ENCEPHALITIS

Dr.Hemant
(PT-NEURO)

Encephalitis

An inflammation of the brain parenchyma, presents as diffuse and/or focal neuropsychological dysfunction
Viral infection is the most common and important cause, with over 100 viruses implicated worldwide Incidence of 3.5-7.4 per 100,000 persons per year

CAUSES
VIRUS • Arboviruses – examples: Japanese encephalitis; St. Louis encephalitis virus; West Nile encephalitis virus; Eastern, Western and Venzuelan equine encephalitis virus; tick borne encephalitis virus • Herpes viruses – HSV-1, HSV-2, varicella zoster virus, cytomegalovirus, Epstein-Barr virus, human herpes virus 6 • Adenoviruses • Influenza A • Enteroviruses, poliovirus • Measles, mumps, and rubella viruses • Rabies • Bunyaviruses – examples: La Crosse strain of California virus • Reoviruses – example: Colorado tick fever virus • Arenaviruses – example: lymphocytic choriomeningitis virus

Japanese Encephalitis

Most important cause of arboviral encephalitis worldwide, with over 45,000 cases reported annually Transmitted by culex mosquito, which breeds in rice fields

Mosquitoes become infected by feeding on domestic pigs and wild birds infected with Japanese encephalitis virus Infected mosquitoes transmit virus to humans and animals during the feeding process

History of Japanese Encephalitis
  

1800s – recognized in Japan 1924 – Japan epidemic. 6125 cases, 3797 deaths 1935 – virus isolated in brain of Japanese patient who died of encephalitis 1938 – virus isolated from Culex mosquitoes in Japan 1948 – Japan outbreak 1949 – Korea outbreak 1966 – China outbreak Today – extremely prevalent in South East Asia 30,00050,000 cases reported each year

 


 

Causes

Bacteria
 H.
 S.

influenza

pneumoniae  N. meningitidis  M. tuberculosis  Mycoplasma pneumoniae

Others  Rickettsia, Spirochete & Malaria

Clinical manifestation

Initial Signs
 Fever  Headache  Malaise

 Anorexia
 Nausea

and Vomiting  Abdominal pain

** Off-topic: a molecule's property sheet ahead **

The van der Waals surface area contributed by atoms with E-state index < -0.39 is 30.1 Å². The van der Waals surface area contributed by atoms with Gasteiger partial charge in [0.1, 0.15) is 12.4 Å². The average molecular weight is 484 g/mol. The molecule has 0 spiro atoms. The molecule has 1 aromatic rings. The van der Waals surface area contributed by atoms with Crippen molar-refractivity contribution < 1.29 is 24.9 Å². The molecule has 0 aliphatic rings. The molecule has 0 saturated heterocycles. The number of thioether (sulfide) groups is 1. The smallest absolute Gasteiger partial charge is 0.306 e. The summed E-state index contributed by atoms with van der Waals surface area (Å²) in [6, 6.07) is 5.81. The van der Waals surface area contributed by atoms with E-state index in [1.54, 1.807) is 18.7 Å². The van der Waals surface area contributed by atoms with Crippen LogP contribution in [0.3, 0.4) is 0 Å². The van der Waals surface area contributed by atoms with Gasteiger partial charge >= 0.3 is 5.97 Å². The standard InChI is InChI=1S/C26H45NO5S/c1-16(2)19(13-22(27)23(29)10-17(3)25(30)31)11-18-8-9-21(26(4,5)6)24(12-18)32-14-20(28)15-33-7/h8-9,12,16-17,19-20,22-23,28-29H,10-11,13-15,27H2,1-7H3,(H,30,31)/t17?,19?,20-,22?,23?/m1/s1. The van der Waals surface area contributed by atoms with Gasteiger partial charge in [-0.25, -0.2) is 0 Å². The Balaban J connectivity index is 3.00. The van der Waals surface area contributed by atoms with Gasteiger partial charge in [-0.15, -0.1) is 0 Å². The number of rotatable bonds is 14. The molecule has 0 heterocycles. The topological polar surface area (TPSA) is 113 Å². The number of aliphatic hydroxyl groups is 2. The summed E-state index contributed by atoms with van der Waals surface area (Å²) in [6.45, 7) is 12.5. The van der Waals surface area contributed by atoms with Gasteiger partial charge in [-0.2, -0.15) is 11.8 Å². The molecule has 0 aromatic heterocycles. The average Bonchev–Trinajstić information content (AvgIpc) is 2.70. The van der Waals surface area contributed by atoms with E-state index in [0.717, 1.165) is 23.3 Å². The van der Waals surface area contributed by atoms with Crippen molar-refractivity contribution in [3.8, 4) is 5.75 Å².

Clinical manifestation

Developing Signs
Altered LOC – mild lethargy to deep coma  AMS – confused, delirious, disoriented  Mental aberrations :

 

hallucinations personality change behavioral disorders ; occasionally frank psychosis

Focal or general seizures in >50% severe cases.  Severe focused neurologic deficits

Clinical manifestation

Neurologic Signs
 Most

Common

 Aphasia  Ataxia  Hemiparesis

with hyperactive tendon reflexes  Involuntary movements  Cranial nerve deficits (ocular palsies, facial weakness)

Diagnosis
Patient History  Physical exam  Work up

Patient History

Prodromal illness, recent vaccination, development of few days → Acute Disseminated Encephalomyelitis (ADEM) Biphasic onset : systemic illness then CNS disease → Enterovirus encephalitis Abrupt onset, rapid progression over few days → HSV encephalitis

Patient History

Recent travel and the geographical :
› ›


Africa → Cerebral malaria Asia → Japanese encephalitis High risk regions of Europe and USA → Lyme disease

Recent animal bites → Tick borne encephalitis or Rabies Occupation

Forest worker, exposed to tick bites Medical personnel, possible exposure to infectious diseases

Patient History

Season


Japanese encephalitis : rainy season Arbovirus infections are : summer and fall Immunosuppression caused by disease and/or drug treatment Organ transplant → Opportunistic infections HIV → CNS infections

Predisposing factors :
› ›

HSV-2 encephalitis and CMV infection

Drug ingestion and/or abuse Trauma

Physical exam
neurological deficit → HSV encephalitis  Hallucination or aphasia → HSV encephalitis  Local paresthesia → Rabies encephalitis  Brain stem signs, Unilateral peripheral motor weakness or Cerebellar sign → Meliodosis  Eschar → Scrub typhus  Parotitis → Mumps  Systemic sign eg. Rash → Mycoplasma & Enterovirus